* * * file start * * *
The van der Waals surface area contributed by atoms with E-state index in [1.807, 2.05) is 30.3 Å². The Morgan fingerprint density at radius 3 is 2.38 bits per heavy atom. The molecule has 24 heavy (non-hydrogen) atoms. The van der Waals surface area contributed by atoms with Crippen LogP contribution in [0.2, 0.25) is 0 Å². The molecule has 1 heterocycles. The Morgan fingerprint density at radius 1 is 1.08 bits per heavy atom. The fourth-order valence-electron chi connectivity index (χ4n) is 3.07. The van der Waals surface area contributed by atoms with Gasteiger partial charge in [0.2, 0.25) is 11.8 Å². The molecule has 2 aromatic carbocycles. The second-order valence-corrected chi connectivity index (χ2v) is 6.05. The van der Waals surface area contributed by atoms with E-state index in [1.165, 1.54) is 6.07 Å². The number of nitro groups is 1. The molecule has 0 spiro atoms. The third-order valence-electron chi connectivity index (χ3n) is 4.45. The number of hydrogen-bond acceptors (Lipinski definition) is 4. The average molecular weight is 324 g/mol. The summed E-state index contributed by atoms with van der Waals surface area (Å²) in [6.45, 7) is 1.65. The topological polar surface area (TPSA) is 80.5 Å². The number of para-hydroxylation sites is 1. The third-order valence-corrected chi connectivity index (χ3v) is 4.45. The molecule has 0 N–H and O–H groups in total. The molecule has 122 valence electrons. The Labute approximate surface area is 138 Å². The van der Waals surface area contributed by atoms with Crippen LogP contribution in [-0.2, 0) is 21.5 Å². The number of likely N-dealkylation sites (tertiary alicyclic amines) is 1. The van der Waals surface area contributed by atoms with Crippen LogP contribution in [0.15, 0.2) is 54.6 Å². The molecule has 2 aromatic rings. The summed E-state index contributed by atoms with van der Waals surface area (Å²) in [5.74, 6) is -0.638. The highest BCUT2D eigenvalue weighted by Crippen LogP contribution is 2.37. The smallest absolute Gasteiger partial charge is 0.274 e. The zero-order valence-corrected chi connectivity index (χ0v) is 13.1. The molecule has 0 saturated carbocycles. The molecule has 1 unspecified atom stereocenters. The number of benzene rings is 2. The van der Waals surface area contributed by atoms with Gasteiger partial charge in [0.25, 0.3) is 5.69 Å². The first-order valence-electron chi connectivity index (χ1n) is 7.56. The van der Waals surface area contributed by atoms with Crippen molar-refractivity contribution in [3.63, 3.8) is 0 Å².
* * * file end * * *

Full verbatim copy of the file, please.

The van der Waals surface area contributed by atoms with E-state index in [1.807, 2.05) is 30.3 Å². The Morgan fingerprint density at radius 3 is 2.38 bits per heavy atom. The molecule has 24 heavy (non-hydrogen) atoms. The van der Waals surface area contributed by atoms with Crippen LogP contribution in [0.2, 0.25) is 0 Å². The molecule has 1 heterocycles. The Morgan fingerprint density at radius 1 is 1.08 bits per heavy atom. The fourth-order valence-electron chi connectivity index (χ4n) is 3.07. The van der Waals surface area contributed by atoms with Gasteiger partial charge in [0.2, 0.25) is 11.8 Å². The molecule has 2 aromatic carbocycles. The second-order valence-corrected chi connectivity index (χ2v) is 6.05. The van der Waals surface area contributed by atoms with E-state index in [1.165, 1.54) is 6.07 Å². The number of nitro groups is 1. The molecule has 0 spiro atoms. The third-order valence-electron chi connectivity index (χ3n) is 4.45. The number of hydrogen-bond acceptors (Lipinski definition) is 4. The average molecular weight is 324 g/mol. The summed E-state index contributed by atoms with van der Waals surface area (Å²) in [6.45, 7) is 1.65. The topological polar surface area (TPSA) is 80.5 Å². The number of para-hydroxylation sites is 1. The third-order valence-corrected chi connectivity index (χ3v) is 4.45. The molecule has 0 N–H and O–H groups in total. The molecule has 122 valence electrons. The Labute approximate surface area is 138 Å². The van der Waals surface area contributed by atoms with Crippen LogP contribution in [-0.2, 0) is 21.5 Å². The number of likely N-dealkylation sites (tertiary alicyclic amines) is 1. The van der Waals surface area contributed by atoms with Crippen LogP contribution in [0.15, 0.2) is 54.6 Å². The molecule has 2 aromatic rings. The summed E-state index contributed by atoms with van der Waals surface area (Å²) in [5.74, 6) is -0.638. The highest BCUT2D eigenvalue weighted by Crippen LogP contribution is 2.37. The smallest absolute Gasteiger partial charge is 0.274 e. The zero-order valence-corrected chi connectivity index (χ0v) is 13.1. The molecule has 0 saturated carbocycles. The molecule has 1 unspecified atom stereocenters. The number of benzene rings is 2. The van der Waals surface area contributed by atoms with Gasteiger partial charge in [0.25, 0.3) is 5.69 Å². The first-order valence-electron chi connectivity index (χ1n) is 7.56. The van der Waals surface area contributed by atoms with Crippen molar-refractivity contribution in [3.63, 3.8) is 0 Å².